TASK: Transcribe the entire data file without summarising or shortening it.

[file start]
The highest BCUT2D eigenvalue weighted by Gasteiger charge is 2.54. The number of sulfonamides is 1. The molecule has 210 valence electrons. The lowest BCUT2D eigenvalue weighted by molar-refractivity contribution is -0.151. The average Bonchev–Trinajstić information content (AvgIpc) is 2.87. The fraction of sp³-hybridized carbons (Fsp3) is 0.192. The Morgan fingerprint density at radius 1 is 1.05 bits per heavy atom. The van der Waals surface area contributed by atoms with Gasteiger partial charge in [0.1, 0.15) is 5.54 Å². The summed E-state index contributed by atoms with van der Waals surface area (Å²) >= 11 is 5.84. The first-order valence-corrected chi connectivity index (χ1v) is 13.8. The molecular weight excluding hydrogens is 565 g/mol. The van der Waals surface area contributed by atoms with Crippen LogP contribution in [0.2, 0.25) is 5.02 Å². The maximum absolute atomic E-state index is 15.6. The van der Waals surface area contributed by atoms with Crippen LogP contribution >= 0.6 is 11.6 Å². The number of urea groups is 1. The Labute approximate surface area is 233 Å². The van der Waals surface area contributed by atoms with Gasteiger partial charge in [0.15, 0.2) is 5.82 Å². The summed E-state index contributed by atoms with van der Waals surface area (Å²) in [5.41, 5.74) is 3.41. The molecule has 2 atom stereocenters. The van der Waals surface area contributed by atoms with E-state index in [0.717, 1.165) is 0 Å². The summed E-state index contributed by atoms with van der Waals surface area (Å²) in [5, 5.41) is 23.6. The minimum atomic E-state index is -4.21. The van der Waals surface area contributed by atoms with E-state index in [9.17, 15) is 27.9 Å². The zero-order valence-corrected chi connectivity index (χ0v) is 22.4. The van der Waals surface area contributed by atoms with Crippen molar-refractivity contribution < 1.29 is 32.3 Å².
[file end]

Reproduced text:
The highest BCUT2D eigenvalue weighted by Gasteiger charge is 2.54. The number of sulfonamides is 1. The molecule has 210 valence electrons. The lowest BCUT2D eigenvalue weighted by molar-refractivity contribution is -0.151. The average Bonchev–Trinajstić information content (AvgIpc) is 2.87. The fraction of sp³-hybridized carbons (Fsp3) is 0.192. The Morgan fingerprint density at radius 1 is 1.05 bits per heavy atom. The van der Waals surface area contributed by atoms with Gasteiger partial charge in [0.1, 0.15) is 5.54 Å². The summed E-state index contributed by atoms with van der Waals surface area (Å²) >= 11 is 5.84. The first-order valence-corrected chi connectivity index (χ1v) is 13.8. The molecular weight excluding hydrogens is 565 g/mol. The van der Waals surface area contributed by atoms with Crippen LogP contribution in [0.2, 0.25) is 5.02 Å². The maximum absolute atomic E-state index is 15.6. The van der Waals surface area contributed by atoms with Crippen LogP contribution >= 0.6 is 11.6 Å². The number of urea groups is 1. The Labute approximate surface area is 233 Å². The van der Waals surface area contributed by atoms with Gasteiger partial charge in [0.15, 0.2) is 5.82 Å². The summed E-state index contributed by atoms with van der Waals surface area (Å²) in [5.41, 5.74) is 3.41. The molecule has 2 atom stereocenters. The van der Waals surface area contributed by atoms with E-state index in [0.717, 1.165) is 0 Å². The summed E-state index contributed by atoms with van der Waals surface area (Å²) in [5, 5.41) is 23.6. The minimum atomic E-state index is -4.21. The van der Waals surface area contributed by atoms with E-state index in [9.17, 15) is 27.9 Å². The zero-order valence-corrected chi connectivity index (χ0v) is 22.4. The van der Waals surface area contributed by atoms with Crippen molar-refractivity contribution < 1.29 is 32.3 Å².